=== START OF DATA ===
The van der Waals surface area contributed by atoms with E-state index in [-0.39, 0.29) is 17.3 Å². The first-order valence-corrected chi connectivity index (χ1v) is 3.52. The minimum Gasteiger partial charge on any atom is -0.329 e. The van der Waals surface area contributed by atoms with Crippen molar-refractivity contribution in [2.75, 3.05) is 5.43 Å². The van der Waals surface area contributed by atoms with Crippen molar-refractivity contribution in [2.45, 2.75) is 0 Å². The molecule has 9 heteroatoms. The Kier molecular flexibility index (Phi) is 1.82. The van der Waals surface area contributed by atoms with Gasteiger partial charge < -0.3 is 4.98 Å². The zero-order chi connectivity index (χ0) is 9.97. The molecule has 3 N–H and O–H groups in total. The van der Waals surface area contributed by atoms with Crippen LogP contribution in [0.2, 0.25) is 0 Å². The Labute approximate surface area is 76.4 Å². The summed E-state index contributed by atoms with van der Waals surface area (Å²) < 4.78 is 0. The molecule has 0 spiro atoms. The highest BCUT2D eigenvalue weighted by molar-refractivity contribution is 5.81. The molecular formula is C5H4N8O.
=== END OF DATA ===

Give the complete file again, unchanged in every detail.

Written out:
The van der Waals surface area contributed by atoms with E-state index in [-0.39, 0.29) is 17.3 Å². The first-order valence-corrected chi connectivity index (χ1v) is 3.52. The minimum Gasteiger partial charge on any atom is -0.329 e. The van der Waals surface area contributed by atoms with Crippen molar-refractivity contribution in [2.75, 3.05) is 5.43 Å². The van der Waals surface area contributed by atoms with Crippen molar-refractivity contribution in [2.45, 2.75) is 0 Å². The molecule has 9 heteroatoms. The Kier molecular flexibility index (Phi) is 1.82. The van der Waals surface area contributed by atoms with Gasteiger partial charge < -0.3 is 4.98 Å². The zero-order chi connectivity index (χ0) is 9.97. The molecule has 3 N–H and O–H groups in total. The van der Waals surface area contributed by atoms with Crippen LogP contribution in [0.2, 0.25) is 0 Å². The Labute approximate surface area is 76.4 Å². The summed E-state index contributed by atoms with van der Waals surface area (Å²) < 4.78 is 0. The molecule has 0 spiro atoms. The highest BCUT2D eigenvalue weighted by molar-refractivity contribution is 5.81. The molecular formula is C5H4N8O.